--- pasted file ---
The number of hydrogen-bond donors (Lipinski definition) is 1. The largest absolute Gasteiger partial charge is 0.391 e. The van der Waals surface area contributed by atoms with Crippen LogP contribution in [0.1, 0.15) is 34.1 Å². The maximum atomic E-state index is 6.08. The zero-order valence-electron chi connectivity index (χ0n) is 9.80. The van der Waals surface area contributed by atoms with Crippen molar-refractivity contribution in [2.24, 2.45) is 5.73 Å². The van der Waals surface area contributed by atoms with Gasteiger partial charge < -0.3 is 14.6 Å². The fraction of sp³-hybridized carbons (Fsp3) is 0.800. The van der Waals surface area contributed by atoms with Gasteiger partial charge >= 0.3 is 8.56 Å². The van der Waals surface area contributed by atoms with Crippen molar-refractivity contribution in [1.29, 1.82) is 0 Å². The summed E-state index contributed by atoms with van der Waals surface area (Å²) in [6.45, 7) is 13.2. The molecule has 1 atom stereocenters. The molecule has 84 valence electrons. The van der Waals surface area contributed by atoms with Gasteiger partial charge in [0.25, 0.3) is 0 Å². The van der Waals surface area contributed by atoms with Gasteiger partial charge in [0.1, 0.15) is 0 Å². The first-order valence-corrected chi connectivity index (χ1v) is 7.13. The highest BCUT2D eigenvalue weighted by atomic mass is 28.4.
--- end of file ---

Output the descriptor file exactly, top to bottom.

The number of hydrogen-bond donors (Lipinski definition) is 1. The largest absolute Gasteiger partial charge is 0.391 e. The van der Waals surface area contributed by atoms with Crippen LogP contribution in [0.1, 0.15) is 34.1 Å². The maximum atomic E-state index is 6.08. The zero-order valence-electron chi connectivity index (χ0n) is 9.80. The van der Waals surface area contributed by atoms with Crippen molar-refractivity contribution in [2.24, 2.45) is 5.73 Å². The van der Waals surface area contributed by atoms with Gasteiger partial charge < -0.3 is 14.6 Å². The fraction of sp³-hybridized carbons (Fsp3) is 0.800. The van der Waals surface area contributed by atoms with Gasteiger partial charge >= 0.3 is 8.56 Å². The van der Waals surface area contributed by atoms with Crippen molar-refractivity contribution in [1.29, 1.82) is 0 Å². The summed E-state index contributed by atoms with van der Waals surface area (Å²) in [6.45, 7) is 13.2. The molecule has 1 atom stereocenters. The molecule has 84 valence electrons. The van der Waals surface area contributed by atoms with Gasteiger partial charge in [0.25, 0.3) is 0 Å². The van der Waals surface area contributed by atoms with Gasteiger partial charge in [0.1, 0.15) is 0 Å². The first-order valence-corrected chi connectivity index (χ1v) is 7.13. The highest BCUT2D eigenvalue weighted by atomic mass is 28.4.